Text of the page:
The role of dopamine in motivation for food in humans: Implications for obesity

Gene Jack Wang, Nora D. Volkow, Joanna S. Fowler

Research output: Contribution to journalReview articlepeer-review

228 Scopus citations


Obesity is a major public health problem. The increasing number of obese individuals in the US adds urgency to the efforts to understand the mechanisms underlying pathological overeating. Imaging studies using positron emission tomography implicate the involvement of brain dopamine (DA) in normal and pathological food intake in humans. In normal body weight, fasting subjects, food presentation that could not be consumed was associated with increases in striatal extracellular DA, which provides evidence of an involvement of DA in non-hedonic motivational properties of food intake. In pathologically obese subjects, the authors showed reductions in striatal D2-receptor availability that were inversely associated with the weight of the subject. The involvement of the DA system in reward and reinforcement has led to the hypothesis that low brain DA activity in obese subjects predisposes them to excessive use of food. A better understanding of the role of the DA system in the motivation for food intake will help the development of better therapeutic interventions.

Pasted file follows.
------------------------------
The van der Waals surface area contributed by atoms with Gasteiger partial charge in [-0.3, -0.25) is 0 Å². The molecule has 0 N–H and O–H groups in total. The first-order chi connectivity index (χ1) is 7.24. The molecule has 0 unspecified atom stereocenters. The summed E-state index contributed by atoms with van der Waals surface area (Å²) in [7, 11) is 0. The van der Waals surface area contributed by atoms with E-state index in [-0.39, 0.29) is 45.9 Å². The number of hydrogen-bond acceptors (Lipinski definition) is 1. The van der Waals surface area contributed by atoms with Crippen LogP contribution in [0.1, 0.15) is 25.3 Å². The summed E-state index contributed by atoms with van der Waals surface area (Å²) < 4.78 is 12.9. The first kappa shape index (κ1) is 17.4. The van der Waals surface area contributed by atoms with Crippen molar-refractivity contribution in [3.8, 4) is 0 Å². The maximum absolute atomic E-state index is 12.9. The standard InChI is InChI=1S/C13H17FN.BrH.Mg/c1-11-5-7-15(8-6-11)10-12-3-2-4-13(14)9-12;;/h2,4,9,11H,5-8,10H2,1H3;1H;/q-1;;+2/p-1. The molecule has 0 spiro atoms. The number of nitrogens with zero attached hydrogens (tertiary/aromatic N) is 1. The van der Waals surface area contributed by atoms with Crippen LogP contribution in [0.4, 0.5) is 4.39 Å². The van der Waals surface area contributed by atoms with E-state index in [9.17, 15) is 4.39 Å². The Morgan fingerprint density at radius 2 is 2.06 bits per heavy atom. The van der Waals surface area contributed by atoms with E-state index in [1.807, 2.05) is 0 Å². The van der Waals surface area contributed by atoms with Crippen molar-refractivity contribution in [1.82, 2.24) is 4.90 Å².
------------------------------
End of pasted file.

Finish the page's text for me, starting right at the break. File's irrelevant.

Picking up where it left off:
Original languageEnglish
Pages (from-to)601-609
Number of pages9
JournalExpert Opinion on Therapeutic Targets
Issue number5
StatePublished - 2002
Externally publishedYes


  • Dopamine (DA) D2 receptor
  • Dorsal striatum
  • Imaging
  • Reward


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